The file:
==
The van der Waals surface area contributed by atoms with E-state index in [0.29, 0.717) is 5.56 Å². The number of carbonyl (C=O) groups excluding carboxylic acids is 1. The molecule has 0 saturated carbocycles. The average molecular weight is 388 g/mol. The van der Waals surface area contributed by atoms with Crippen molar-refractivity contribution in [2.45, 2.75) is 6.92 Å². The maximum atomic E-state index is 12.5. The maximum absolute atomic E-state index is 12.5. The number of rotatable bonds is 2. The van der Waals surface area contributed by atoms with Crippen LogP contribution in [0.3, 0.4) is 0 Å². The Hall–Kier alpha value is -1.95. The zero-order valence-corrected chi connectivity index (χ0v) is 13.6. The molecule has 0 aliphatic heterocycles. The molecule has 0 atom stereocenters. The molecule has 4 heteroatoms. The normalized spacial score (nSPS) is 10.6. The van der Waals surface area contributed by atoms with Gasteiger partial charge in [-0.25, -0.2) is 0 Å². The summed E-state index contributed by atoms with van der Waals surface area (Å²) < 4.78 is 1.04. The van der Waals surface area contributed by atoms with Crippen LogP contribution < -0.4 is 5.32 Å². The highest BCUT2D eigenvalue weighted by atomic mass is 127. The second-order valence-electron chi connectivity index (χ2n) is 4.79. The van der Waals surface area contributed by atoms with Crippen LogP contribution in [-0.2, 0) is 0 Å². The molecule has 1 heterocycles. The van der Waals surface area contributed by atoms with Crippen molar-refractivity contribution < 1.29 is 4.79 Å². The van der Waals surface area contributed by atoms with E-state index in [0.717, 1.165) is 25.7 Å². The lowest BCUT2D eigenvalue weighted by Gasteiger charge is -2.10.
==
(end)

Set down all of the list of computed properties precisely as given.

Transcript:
The van der Waals surface area contributed by atoms with E-state index in [0.29, 0.717) is 5.56 Å². The number of carbonyl (C=O) groups excluding carboxylic acids is 1. The molecule has 0 saturated carbocycles. The average molecular weight is 388 g/mol. The van der Waals surface area contributed by atoms with Crippen molar-refractivity contribution in [2.45, 2.75) is 6.92 Å². The maximum atomic E-state index is 12.5. The maximum absolute atomic E-state index is 12.5. The number of rotatable bonds is 2. The van der Waals surface area contributed by atoms with Crippen LogP contribution in [0.3, 0.4) is 0 Å². The Hall–Kier alpha value is -1.95. The zero-order valence-corrected chi connectivity index (χ0v) is 13.6. The molecule has 0 aliphatic heterocycles. The molecule has 0 atom stereocenters. The molecule has 4 heteroatoms. The normalized spacial score (nSPS) is 10.6. The van der Waals surface area contributed by atoms with Gasteiger partial charge in [-0.25, -0.2) is 0 Å². The summed E-state index contributed by atoms with van der Waals surface area (Å²) < 4.78 is 1.04. The van der Waals surface area contributed by atoms with Crippen LogP contribution < -0.4 is 5.32 Å². The highest BCUT2D eigenvalue weighted by atomic mass is 127. The second-order valence-electron chi connectivity index (χ2n) is 4.79. The van der Waals surface area contributed by atoms with Crippen LogP contribution in [-0.2, 0) is 0 Å². The molecule has 1 heterocycles. The van der Waals surface area contributed by atoms with Crippen molar-refractivity contribution < 1.29 is 4.79 Å². The van der Waals surface area contributed by atoms with E-state index in [0.717, 1.165) is 25.7 Å². The lowest BCUT2D eigenvalue weighted by Gasteiger charge is -2.10.